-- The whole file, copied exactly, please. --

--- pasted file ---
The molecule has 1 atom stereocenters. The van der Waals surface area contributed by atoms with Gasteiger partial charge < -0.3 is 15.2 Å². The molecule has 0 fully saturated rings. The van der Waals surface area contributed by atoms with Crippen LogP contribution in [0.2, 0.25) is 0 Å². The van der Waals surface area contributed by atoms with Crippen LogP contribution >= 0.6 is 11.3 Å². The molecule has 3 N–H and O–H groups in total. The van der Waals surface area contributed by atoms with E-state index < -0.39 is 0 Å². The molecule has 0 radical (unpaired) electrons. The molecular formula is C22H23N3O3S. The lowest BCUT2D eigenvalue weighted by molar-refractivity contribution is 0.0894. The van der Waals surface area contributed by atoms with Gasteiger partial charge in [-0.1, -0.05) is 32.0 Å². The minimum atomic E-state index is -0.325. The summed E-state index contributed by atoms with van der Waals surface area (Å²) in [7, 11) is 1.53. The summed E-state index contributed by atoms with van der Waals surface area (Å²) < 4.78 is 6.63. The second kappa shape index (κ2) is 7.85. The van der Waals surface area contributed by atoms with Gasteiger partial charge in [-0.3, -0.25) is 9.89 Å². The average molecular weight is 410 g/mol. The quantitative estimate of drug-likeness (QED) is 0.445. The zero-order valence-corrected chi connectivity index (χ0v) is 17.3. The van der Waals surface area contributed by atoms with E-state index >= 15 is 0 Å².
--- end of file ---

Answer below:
The molecule has 1 atom stereocenters. The van der Waals surface area contributed by atoms with Gasteiger partial charge < -0.3 is 15.2 Å². The molecule has 0 fully saturated rings. The van der Waals surface area contributed by atoms with Crippen LogP contribution in [0.2, 0.25) is 0 Å². The van der Waals surface area contributed by atoms with Crippen LogP contribution >= 0.6 is 11.3 Å². The molecule has 3 N–H and O–H groups in total. The van der Waals surface area contributed by atoms with E-state index < -0.39 is 0 Å². The molecule has 0 radical (unpaired) electrons. The molecular formula is C22H23N3O3S. The lowest BCUT2D eigenvalue weighted by molar-refractivity contribution is 0.0894. The van der Waals surface area contributed by atoms with Gasteiger partial charge in [-0.1, -0.05) is 32.0 Å². The minimum atomic E-state index is -0.325. The summed E-state index contributed by atoms with van der Waals surface area (Å²) in [7, 11) is 1.53. The summed E-state index contributed by atoms with van der Waals surface area (Å²) < 4.78 is 6.63. The second kappa shape index (κ2) is 7.85. The van der Waals surface area contributed by atoms with Gasteiger partial charge in [-0.3, -0.25) is 9.89 Å². The average molecular weight is 410 g/mol. The quantitative estimate of drug-likeness (QED) is 0.445. The zero-order valence-corrected chi connectivity index (χ0v) is 17.3. The van der Waals surface area contributed by atoms with E-state index >= 15 is 0 Å².